, Volume 20, Issue 1, pp 1-15
Date: 18 Jul 2012

Relationship Formation and Early Risk Exposure: Diverging Associations with Romantic Self-Concept and Attachment

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Abstract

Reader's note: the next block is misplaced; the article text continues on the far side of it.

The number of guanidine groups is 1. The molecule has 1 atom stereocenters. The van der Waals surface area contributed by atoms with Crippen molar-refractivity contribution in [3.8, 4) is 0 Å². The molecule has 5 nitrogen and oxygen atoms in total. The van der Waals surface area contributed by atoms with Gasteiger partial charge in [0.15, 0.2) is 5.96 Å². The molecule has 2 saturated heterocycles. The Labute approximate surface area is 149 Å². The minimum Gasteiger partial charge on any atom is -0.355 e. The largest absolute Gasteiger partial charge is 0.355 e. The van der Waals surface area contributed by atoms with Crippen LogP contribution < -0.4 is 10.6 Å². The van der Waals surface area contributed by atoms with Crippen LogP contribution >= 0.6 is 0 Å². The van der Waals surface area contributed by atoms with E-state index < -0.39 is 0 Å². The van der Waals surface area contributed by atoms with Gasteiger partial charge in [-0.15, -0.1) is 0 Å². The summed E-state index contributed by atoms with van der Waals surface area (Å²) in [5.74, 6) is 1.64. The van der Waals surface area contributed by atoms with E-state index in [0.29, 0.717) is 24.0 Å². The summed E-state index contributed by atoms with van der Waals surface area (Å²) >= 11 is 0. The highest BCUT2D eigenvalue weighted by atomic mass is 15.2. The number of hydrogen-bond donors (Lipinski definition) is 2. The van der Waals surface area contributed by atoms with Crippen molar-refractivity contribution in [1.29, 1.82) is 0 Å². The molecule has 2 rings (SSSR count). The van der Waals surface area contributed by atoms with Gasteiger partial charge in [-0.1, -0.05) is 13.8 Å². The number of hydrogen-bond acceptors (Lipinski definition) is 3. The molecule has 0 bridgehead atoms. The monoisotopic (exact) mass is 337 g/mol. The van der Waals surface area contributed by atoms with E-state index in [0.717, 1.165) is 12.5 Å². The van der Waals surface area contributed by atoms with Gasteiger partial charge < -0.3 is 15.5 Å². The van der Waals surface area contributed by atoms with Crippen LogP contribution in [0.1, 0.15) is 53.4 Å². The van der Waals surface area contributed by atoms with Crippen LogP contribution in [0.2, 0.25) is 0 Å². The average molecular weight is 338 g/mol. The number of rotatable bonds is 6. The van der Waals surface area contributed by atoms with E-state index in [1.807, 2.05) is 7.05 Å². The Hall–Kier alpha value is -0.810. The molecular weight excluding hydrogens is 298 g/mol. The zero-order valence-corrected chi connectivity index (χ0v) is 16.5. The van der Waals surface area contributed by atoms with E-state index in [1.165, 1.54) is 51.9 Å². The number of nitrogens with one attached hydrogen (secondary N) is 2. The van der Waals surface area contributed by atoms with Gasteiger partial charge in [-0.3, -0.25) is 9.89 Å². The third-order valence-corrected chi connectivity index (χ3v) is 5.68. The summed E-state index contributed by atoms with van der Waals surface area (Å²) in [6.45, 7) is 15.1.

Early risk exposure reportedly influences romantic relationship formation via an increase in sexualized reproductive strategies and attachment insecurity. Because these are risk adaptations that predict differing interactions in romantic relationships and are complexly related to gender, two studies focused on these features in relation to relationship formation in emerging adulthood. Beyond confirming that self-reported early risk exposure was associated with a more sexualized romantic self-concept, greater numbers of relationships, and greater attachment insecurity, “Study 1” confirmed a hypothesized four-way interaction between gender, early risk, romantic self-concept, and attachment style. “Study 2” clarified the interaction through a regression model predicting a sexualized romantic self-concept differently for men and women. A structural equation model including all the study variables confirmed the hypothesis that pathways for men primarily predicted unrestricted sexuality (i.e., numbers of casual relationships), whereas the pathways for women included direct effects from risk and indicators of committed relationships.